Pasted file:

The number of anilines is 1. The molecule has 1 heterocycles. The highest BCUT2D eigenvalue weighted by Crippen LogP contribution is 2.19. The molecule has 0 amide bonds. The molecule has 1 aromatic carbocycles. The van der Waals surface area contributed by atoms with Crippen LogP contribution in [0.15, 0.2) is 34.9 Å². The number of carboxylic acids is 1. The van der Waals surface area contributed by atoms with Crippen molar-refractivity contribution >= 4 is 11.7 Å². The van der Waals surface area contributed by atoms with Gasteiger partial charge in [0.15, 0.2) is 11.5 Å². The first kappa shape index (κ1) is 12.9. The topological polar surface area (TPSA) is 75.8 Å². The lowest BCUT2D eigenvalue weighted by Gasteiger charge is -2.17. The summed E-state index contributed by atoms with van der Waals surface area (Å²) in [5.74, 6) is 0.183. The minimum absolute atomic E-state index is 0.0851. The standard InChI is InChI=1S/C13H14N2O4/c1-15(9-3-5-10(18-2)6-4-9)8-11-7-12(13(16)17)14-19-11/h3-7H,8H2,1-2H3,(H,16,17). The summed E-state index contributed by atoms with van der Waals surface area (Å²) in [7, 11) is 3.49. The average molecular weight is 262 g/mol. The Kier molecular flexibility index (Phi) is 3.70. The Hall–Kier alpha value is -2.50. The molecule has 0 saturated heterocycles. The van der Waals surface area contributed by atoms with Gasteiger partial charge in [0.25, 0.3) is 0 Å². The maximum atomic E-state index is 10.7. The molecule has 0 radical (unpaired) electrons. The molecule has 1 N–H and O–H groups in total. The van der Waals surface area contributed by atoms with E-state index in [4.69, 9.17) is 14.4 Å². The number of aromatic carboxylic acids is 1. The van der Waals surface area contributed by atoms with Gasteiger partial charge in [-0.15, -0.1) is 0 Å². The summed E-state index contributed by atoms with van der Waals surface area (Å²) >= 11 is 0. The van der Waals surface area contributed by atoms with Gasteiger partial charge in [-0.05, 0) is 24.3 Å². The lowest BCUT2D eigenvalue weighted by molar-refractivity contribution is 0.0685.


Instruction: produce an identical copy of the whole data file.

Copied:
The number of anilines is 1. The molecule has 1 heterocycles. The highest BCUT2D eigenvalue weighted by Crippen LogP contribution is 2.19. The molecule has 0 amide bonds. The molecule has 1 aromatic carbocycles. The van der Waals surface area contributed by atoms with Crippen LogP contribution in [0.15, 0.2) is 34.9 Å². The number of carboxylic acids is 1. The van der Waals surface area contributed by atoms with Crippen molar-refractivity contribution >= 4 is 11.7 Å². The van der Waals surface area contributed by atoms with Gasteiger partial charge in [0.15, 0.2) is 11.5 Å². The first kappa shape index (κ1) is 12.9. The topological polar surface area (TPSA) is 75.8 Å². The lowest BCUT2D eigenvalue weighted by Gasteiger charge is -2.17. The summed E-state index contributed by atoms with van der Waals surface area (Å²) in [5.74, 6) is 0.183. The minimum absolute atomic E-state index is 0.0851. The standard InChI is InChI=1S/C13H14N2O4/c1-15(9-3-5-10(18-2)6-4-9)8-11-7-12(13(16)17)14-19-11/h3-7H,8H2,1-2H3,(H,16,17). The summed E-state index contributed by atoms with van der Waals surface area (Å²) in [7, 11) is 3.49. The average molecular weight is 262 g/mol. The Kier molecular flexibility index (Phi) is 3.70. The Hall–Kier alpha value is -2.50. The molecule has 0 saturated heterocycles. The van der Waals surface area contributed by atoms with Gasteiger partial charge in [0.25, 0.3) is 0 Å². The maximum atomic E-state index is 10.7. The molecule has 0 radical (unpaired) electrons. The molecule has 1 N–H and O–H groups in total. The van der Waals surface area contributed by atoms with E-state index in [4.69, 9.17) is 14.4 Å². The number of aromatic carboxylic acids is 1. The van der Waals surface area contributed by atoms with Gasteiger partial charge in [-0.15, -0.1) is 0 Å². The summed E-state index contributed by atoms with van der Waals surface area (Å²) >= 11 is 0. The van der Waals surface area contributed by atoms with Gasteiger partial charge in [-0.05, 0) is 24.3 Å². The lowest BCUT2D eigenvalue weighted by molar-refractivity contribution is 0.0685.